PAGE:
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Summary

A journey into Japan's fabled running culture from the award-winning author of Running with the Kenyans.

Welcome to Japan, the most running-obsessed nation on earth, a place where a 135-mile relay race is the country's biggest annual sporting event. Thousands of professional runners compete for corporate teams in some of the most competitive races in the world. Marathon monks run a thousand marathons in a thousand days to reach spiritual enlightenment.

Adharanand Finn spent six months immersed in this unique running culture to discover what it might teach us about the sport and about Japan. As an amateur runner about to turn 40, he also hoped to find out whether the Japanese approach to training might help him run faster. What he learned - about competition, teamwork, form, chasing personal bests and himself - will fascinate anyone keen to explore why we run and how we might do it better.

©2015 Adharanand Finn (P)2016 Audible, Ltd

What listeners say about The Way of the Runner

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Another fascinating study of a running nation

I loved 'Running with the Kenyans', and was thrilled to discover that Adharanand Finn had conducted a second one-man study, this time based in Japan. I love the fact that his wife and children are fully involved in these excursions, which really adds an extra dimension. This was another fascinating observation on a country's culture and attitude towards running, as well as a contemplative study of the author's own running. Interesting and engaging in equal measures, and inspired me to keeping looking for better form in my own running, even though I have no aspiration to win (or even enter!) any races.

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loved it!!!!!

if you love running you will love this book. full of tips on improving techniques

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Excellent.

Brilliant listen, very enjoyable. Fascinating insight into Japanese running which was little known to me. Also highly recommended Running With Kenyans.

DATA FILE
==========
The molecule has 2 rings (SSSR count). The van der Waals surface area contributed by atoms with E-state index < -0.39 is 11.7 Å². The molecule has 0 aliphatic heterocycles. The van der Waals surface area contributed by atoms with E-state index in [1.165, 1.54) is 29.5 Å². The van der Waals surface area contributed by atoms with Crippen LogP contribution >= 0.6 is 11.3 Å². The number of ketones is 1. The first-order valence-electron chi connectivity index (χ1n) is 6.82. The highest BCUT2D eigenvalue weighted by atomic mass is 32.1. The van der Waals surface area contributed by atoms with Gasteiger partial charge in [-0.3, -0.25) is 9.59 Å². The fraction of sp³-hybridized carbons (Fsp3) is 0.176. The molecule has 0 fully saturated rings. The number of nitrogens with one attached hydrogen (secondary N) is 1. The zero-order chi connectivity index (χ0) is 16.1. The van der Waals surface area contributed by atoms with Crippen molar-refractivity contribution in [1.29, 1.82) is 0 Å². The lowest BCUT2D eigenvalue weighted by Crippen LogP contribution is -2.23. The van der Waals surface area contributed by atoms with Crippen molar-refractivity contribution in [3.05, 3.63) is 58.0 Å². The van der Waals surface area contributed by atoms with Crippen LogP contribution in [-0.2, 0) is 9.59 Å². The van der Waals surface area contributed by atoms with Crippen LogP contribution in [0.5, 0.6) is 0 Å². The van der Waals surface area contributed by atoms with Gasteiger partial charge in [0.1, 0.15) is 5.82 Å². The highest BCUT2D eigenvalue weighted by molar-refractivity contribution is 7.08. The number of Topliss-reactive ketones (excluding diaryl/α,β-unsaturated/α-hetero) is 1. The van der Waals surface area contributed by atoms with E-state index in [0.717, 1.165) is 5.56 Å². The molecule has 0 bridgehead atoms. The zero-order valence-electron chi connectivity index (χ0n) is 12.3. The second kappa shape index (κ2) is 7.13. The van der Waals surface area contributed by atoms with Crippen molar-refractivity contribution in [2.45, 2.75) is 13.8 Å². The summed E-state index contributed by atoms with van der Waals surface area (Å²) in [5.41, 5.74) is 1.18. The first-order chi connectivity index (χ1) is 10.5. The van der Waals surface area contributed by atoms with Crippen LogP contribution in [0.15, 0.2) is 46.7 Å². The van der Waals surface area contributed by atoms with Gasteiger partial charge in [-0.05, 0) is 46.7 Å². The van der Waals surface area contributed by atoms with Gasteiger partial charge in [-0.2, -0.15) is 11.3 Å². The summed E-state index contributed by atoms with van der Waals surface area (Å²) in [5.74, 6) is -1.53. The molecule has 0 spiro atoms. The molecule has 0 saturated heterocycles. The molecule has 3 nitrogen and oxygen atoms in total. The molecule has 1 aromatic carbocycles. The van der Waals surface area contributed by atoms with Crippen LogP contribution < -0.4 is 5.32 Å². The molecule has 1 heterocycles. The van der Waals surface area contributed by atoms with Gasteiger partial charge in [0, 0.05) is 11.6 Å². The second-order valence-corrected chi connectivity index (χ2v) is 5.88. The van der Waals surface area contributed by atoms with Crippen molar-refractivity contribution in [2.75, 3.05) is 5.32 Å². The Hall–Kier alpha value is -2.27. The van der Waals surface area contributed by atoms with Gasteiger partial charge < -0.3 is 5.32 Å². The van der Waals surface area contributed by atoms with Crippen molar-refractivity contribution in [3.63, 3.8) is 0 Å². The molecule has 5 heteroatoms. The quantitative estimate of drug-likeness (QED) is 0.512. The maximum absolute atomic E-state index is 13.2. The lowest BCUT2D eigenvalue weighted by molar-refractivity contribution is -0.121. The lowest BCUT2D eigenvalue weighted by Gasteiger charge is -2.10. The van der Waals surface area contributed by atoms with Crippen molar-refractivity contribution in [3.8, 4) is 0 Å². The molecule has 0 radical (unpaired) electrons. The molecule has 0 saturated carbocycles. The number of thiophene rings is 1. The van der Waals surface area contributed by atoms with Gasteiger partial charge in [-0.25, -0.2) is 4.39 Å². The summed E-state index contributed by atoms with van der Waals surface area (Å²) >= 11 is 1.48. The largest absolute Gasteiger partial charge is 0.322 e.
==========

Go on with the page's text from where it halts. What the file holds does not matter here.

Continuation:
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Doesn’t have much to say in the end

The culture of running in Japan is incredibly strong, but they are stuck in an old fashioned approach of just pounding out the miles - it means they produce lots of very high level runners, but no great ones. They need to modernise their methods - that’s it :)

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I really enjoy this author

I love running and travelling. This book was very interesting for me and I listened it while running. i recommend it to runners or people interested in Japan. Third book of Finn that I listen. I can't get enough! Dear FinnSan, please move abroad to run again and write a third book.

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Brilliant from start to end.

Well written, read and packed with insight and information but with a human touch. I cannot recommend highly enough.

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Good performance but no real substance

The book was enjoyable, but it was not what I was expecting. I was hoping for more tips and techniques on how to improve my running. This was more of a story of how the author went to Japan and networked and ran. However, the narrator was pleasant to listen to.

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Fascinating and inspiring

This is third of Adharanand Finn's book I've listened to and the first he hasn't narrated. Derek Perkins does a decent job but it's not quite the same.
I'm a reluctant runner at best, I listened to this while cycling, but there is something inspirational about Finn's books, partly his enthusiasm, part his desire to learn and improve. It give an insight in to the culture of Japan and how that culture drives their long distance running performance. It's a fascinating listen, I'd love a sequel to see if the traditions of training has continued or the new wave of coaches hinted at by the book have started to shake Japanese running in the last ten years.

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Awful

Worst audio book ever. Avoid. There is absolutely no structure to it. All over the place and narrator is dreadful. Complete waste of money.

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arigato gozaimasu

A fascinating book about long distance running and Japanese culture. I'd like a sequel based on the Tokyo Olympics but Covid has probably ended interest.

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  • Anonymous User
  • 09-07-19

Great listen

Great listen. I enjoyed Running with the Kenyans more, but I still enjoyed this book thoroughly. Finn informs us about the strange world of Japanese running culture while on his own running journey.